Justus Sheffield Scouting Report
2 months' delay on the arb clock and then ......

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Sheffield is the #31 prospect in pro baseball; Baseball America has this to add about the 22-year-old lefty:

Originally acquired in the trade that sent reliever Andrew Miller to Cleveland, Sheffield ranked as the Yankees’ top prospect. The lefthander used a mix of three pitches that each ranked as above-average or better to blitz the upper levels of New York’s system en route to his big league debut toward the end of the season.

He starts his arsenal with a fastball that sits in the low to mid-90s, and couples the pitch with a slider and changeup that each grade as 55s on the 20-to-80 scouting scale. He throws both of his offspeed pitches in the mid- to upper 80s, and he worked hard in 2018 to take a little off of each of them to add a little bit more separation. He dealt with a minor shoulder injury this year that cost him just one start.

If he can repeat his delivery a little bit better and add some finesse to his arsenal, he could fit in the middle of a rotation. Command and control issues are scouts biggest concerns with him—they led to struggles in his first big league action last September. There are scouts who believe he will fit better as an effective power reliever.

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Here is an SB Nation Pinstripe Alley that asserts the Yankees were trying to push Sheffield at the D-Backs for one year of Goldschmidt as opposed to two of Paxton.

The comments are interesting and it's amusing to review whether the Yankees' fans are more set on Goldschmidt or Paxton.

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ESPN has a mini-roundtable on Sheffield for Paxton, with the obvious point collecting around these sites that Sheffield is --- > a pending ML-ready pheenom.

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Fantasy Hype leaves Sheffield as a lefty Marcus Stroman, possessing a "HIGH-90's" heater and "a great cheap hold in dynasty leagues" (in other words, a profitable youngster to stick in your farm system). 

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And here is John Sickels from a couple of weeks ago on Sheffield.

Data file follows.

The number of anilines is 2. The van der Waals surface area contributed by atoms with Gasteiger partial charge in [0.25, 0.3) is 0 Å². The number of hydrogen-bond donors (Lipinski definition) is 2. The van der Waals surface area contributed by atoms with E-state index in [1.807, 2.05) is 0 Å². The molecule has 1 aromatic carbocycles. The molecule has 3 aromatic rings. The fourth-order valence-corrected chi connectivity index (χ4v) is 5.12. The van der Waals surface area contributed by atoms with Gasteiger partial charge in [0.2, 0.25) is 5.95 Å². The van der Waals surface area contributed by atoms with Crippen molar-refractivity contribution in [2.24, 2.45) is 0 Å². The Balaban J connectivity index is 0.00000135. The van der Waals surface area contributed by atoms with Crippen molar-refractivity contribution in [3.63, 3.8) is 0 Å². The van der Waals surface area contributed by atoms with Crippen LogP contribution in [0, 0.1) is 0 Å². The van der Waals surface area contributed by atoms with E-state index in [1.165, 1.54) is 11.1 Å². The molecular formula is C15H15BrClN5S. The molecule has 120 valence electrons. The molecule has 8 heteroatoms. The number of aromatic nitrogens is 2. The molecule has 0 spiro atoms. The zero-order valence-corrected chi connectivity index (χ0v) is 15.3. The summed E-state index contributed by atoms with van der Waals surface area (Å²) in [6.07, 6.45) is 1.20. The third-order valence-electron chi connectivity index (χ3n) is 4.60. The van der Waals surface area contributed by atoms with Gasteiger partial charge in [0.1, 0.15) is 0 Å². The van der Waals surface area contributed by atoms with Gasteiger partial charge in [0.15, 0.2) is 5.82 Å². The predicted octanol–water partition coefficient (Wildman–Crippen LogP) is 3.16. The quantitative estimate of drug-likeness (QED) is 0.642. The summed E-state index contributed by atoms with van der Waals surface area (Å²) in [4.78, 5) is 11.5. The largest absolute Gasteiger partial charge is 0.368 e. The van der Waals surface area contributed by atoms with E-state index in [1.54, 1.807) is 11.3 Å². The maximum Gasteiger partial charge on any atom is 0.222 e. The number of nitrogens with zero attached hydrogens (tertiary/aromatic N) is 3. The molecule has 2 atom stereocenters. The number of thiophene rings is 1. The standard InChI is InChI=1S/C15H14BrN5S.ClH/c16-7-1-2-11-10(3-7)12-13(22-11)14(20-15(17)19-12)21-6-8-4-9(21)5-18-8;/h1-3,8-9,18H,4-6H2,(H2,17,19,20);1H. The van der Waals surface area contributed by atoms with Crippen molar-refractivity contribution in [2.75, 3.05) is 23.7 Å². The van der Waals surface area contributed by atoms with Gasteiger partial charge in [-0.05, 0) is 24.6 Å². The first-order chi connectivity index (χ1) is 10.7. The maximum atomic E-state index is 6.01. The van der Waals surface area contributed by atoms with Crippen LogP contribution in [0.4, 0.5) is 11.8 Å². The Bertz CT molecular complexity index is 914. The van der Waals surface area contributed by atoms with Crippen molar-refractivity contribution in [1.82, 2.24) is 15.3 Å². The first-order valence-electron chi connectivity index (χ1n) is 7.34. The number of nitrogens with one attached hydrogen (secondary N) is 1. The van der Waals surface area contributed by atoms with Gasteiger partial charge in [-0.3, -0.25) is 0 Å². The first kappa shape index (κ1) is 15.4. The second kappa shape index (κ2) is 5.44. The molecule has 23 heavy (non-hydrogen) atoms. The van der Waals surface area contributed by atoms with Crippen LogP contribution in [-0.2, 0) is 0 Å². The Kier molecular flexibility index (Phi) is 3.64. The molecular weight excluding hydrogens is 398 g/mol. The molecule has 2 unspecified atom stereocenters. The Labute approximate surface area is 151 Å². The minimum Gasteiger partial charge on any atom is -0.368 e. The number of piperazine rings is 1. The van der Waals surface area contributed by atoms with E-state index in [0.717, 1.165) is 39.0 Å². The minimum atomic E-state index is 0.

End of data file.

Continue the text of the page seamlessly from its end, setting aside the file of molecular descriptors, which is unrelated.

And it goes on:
Enjoy,

Dr D

Blog: 

Comments

1

Welcome back to your own home, Doc!

Re: article,

From a 20,000 ft. high view, the thing I don't get is how netting the #31 prospect in MLB as our highest return, and how netting a bevy of youngsters ranked behind him brings the makings of a premier team a few years down the road. Last I checked there were 30 teams in MLB. Odds alone would suggest that we are looking ever so slightly outside in at an average "best prospect."

Granted prospect grades can change drastically during their climb to and arrival in MLB. But that cuts both ways. Perhaps Jerry is some genius who has figured out which 31-100 prospects are going to achieve better than their rating. I'm (still) waiting for any evidence that this is the case. While our 31-100 guys are busting their butts towards greatness, they will have to do so against other teams with players, sometimes multiple players rated in the top 20 or so. 

Granted it's possible that a larger volume of 31-100 guys might trump a smaller volume of 1-30's, this fact doesn't convince me that adding these guys to a gutted roster is going to help us compete with teams who already have a stacked roster and can make similar or better additions from the farm.

It will indeed be fun to see if a new generation of M's talent can break The Curse. I can't figure out if the rumbling in my gut is excitement and hope or the beginnings of another bellyache.

2

should be competitive by 2021.  Other than that there's just not much backup plan for prospect attrition built yet.  A Bullpen could come together and there's some hope if everyone spends the next 2 years only taking steps forward.  That's just not likely.  I don't see a '21 rotation yet let alone depth beyond the 5.

Maybe Sheffield could lead that eventually, though many are only suggesting #3 potential now.

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